Solo Expedition Across Mozambique – Southern Africa
“Everyday when I shut my eyes I find myself in a desert, I feel heat, sweat and dust, in the savanna, wildlife, primates, pachyderms, felines, canines, reptiles, I find myself traveling under heavy rain, dripping, warm and tropical, I see places, huts, goats, cows, chickens, people on the road, children, street vendors, vans, cars, bikes, hellish traffic and after seeing all this, I open my eyes and I’m tired of this dream. There is only one way …You have to make it happen!”
Episode Mocuba (Broken Bridges):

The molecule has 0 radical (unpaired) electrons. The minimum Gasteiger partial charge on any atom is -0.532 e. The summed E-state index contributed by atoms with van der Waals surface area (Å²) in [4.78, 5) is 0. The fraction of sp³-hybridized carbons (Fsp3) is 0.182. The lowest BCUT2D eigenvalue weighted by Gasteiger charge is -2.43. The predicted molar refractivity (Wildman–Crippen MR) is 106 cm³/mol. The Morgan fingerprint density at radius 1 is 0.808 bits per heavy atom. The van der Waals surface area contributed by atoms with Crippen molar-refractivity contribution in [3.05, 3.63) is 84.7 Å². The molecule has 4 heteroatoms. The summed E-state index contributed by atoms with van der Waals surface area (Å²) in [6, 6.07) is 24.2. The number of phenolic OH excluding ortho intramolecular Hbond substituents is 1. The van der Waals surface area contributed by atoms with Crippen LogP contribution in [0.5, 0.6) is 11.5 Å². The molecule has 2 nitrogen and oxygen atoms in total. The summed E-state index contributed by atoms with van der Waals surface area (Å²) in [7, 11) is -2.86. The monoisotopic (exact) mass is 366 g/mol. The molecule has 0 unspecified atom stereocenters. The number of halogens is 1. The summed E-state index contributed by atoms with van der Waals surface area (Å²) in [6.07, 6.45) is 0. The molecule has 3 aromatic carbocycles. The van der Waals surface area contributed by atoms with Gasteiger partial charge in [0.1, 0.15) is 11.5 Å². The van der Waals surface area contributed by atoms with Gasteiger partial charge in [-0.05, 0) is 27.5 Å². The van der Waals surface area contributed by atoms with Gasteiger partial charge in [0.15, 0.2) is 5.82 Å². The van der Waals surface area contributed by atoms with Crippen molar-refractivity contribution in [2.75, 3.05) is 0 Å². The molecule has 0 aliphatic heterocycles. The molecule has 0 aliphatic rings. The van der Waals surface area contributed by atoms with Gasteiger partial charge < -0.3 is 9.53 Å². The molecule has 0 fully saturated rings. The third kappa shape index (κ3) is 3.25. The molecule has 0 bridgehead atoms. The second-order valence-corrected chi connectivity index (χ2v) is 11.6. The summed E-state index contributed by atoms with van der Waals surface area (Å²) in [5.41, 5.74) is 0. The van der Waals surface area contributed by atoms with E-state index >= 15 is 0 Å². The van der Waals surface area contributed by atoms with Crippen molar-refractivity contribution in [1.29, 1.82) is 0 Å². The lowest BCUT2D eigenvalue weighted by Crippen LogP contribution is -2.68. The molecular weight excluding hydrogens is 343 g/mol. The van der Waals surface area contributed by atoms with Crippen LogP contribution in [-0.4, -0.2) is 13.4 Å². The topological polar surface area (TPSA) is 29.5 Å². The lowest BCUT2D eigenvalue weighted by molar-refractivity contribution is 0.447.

Just like other expeditions, traveling solo across Mozambique, was made in honor of my grandfather Augusto Macedo Pinto that he too was a biker in Mozambique at 1950´s. I want to begin this story by saying that Mozambique is a fascinating country full of good people and great adventure. I started the trip with everything mounted on the bike and full of will. The weather was good, the sun smilling, heat and all was going great. From Inhambane starts to rain, with some openings, but after a while it seemed that collapsed a cloud and rained like no tomorrow. Suddenly everything dry and hot with plenty heat coming out of me, the tarmac and the bike. A few more kilometers another cloud collapsed and then heat enough to put an ox to sleep. The temperature range was a terrible physical violence. When I was getting across the day, Inhassoro, the bike chain broke free on a mixed road, bituminous and dirt. In the middle of nowhere appear two kids that helped me to place the chain in the rack. One of the kids asks me “Mr. comes from where? And I say “Maputo” he asks again “and goes where?” And I said “Going through Mozambique up north and back to Maputo” and the kid replies, “What bold, Mr. is a man!” This phrase in that location and circumstance marked me a lot during the whole trip. When I arrived in Inhassoro, I came across a beautiful beach location, and fantastic islands a half hour away by boat. The trip continued fine all the way up.